Prevention being, as we all know, better than cure. In all contexts.
And demands we all consider how.
As an exhibition, as a triptych, a tetraptych, a pentaptych Who’s Next? reminds us, admonishes, that homelessness and tackling homelessness is the responsibility of us all, individually and collectively. For all that it is very easy to criticise architects and architecture and urban planning and property speculators and investment banks for the damage, for the problems, they develop, who enables such projects? Who doesn’t stand up and question the whats, whys and wherefores of large scale architecture and urban planning? Who let’s hostile urban furniture be installed throughout our cities? Who all too often averts their eyes from the world around them? Who all too often locates the problem in others? Yup, us all.7
As an exhibition, as a triptych, a tetraptych, a pentaptych, and for all through the interaction of its five component panels, the effortless manner in which the five sections combine with and extend one another, Who’s Next? enables one to approach an appreciation that while architectural design can play an important role in realising projects, the more important design task is the design of societies, the design of our social fabric, social textile design, so that homelessness not only isn’t blithely accepted, doesn’t exist unseen all around us like Litfaßsäulen, but isn’t possible, simply can’t happen. And while Who’s Next? tends to imply weaving such a social fabric is a very complicated challenge, it also tends to argue that it’s not impossible. But does involve us all, collectively and individually, altering our perspective on homelessness. And involves us all, collectively and individually, accepting our role in the existence and persistence of homelessness.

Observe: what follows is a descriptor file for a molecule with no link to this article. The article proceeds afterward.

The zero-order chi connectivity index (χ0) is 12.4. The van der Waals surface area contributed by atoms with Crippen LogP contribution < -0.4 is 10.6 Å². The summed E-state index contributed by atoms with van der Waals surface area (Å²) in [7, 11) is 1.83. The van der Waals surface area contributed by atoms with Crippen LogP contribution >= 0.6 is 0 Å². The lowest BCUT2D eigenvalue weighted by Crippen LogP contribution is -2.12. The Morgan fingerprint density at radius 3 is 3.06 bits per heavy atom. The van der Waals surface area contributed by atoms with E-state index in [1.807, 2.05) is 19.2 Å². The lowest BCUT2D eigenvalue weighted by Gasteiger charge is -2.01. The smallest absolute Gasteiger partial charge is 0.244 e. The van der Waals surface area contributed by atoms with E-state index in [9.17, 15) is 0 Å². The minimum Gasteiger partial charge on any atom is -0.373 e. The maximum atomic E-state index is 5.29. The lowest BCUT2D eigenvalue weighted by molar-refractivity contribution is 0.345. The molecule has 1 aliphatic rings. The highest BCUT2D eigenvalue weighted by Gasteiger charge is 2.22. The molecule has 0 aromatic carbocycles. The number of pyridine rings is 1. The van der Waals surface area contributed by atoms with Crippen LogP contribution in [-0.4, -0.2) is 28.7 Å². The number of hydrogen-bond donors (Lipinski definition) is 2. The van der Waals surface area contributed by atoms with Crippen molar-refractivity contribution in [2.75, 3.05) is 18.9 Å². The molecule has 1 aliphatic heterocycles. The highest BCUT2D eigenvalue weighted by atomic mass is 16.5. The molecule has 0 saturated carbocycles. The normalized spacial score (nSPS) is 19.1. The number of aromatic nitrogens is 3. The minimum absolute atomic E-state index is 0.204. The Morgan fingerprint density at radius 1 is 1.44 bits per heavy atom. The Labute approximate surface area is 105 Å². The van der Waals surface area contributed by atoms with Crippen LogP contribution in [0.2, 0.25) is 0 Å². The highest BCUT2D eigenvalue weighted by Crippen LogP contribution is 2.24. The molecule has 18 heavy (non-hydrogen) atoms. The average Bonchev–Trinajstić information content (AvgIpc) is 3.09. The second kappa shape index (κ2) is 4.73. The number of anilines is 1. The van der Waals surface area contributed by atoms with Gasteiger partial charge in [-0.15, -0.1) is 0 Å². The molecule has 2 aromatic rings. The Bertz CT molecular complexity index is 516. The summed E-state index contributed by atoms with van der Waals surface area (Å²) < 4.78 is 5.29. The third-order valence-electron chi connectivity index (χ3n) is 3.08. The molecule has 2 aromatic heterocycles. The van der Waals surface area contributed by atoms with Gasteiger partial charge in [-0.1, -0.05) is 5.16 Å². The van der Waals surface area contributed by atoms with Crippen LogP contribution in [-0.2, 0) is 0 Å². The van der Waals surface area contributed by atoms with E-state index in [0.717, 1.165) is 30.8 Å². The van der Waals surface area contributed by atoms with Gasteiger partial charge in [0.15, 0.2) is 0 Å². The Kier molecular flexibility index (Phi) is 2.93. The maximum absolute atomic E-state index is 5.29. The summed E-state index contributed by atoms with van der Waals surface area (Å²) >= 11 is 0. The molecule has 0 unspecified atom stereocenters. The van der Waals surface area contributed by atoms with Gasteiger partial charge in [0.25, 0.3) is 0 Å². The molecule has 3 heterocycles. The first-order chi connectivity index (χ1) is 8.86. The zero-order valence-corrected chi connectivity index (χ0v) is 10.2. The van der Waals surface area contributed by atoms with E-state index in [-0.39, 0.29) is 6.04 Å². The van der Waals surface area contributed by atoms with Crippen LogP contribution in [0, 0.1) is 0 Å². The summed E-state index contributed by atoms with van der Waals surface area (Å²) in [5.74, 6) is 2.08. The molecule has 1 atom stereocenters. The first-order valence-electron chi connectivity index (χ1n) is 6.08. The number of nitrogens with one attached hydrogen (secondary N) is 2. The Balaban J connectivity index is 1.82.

And thus having viewed Who’s Next? one understands that the full title should really be Who’s Next? Homelessness, Architecture, Cities and Society. And that for homelessness to be eradicated, the other three need to change.
Who’s Next? Homelessness, Architecture and Cities is scheduled to run at the Museum für Kunst und Gewerbe, Steintorplatz 20099, Hamburg until Sunday March 12th
Full information, including information on opening times, ticket prices, current hygiene rules, and details of the accompanying fringe programme can be found at www.mkg-hamburg.de
The Hinz&Kuntz photo exhibition can be viewed in the Hinz&Kunzt-Haus, Minenstraße 9, 20099 Hamburg until Friday February 10th. As far as we are aware the opening times are Monday – Friday 0930 – 1300 and 1400 – 1700. Hinz&Kunzt also offer walking tours through Hamburg for anyone keen to better appreciate the realities of homelessness in the city. Please check the Hinz&Kuntz website for more information.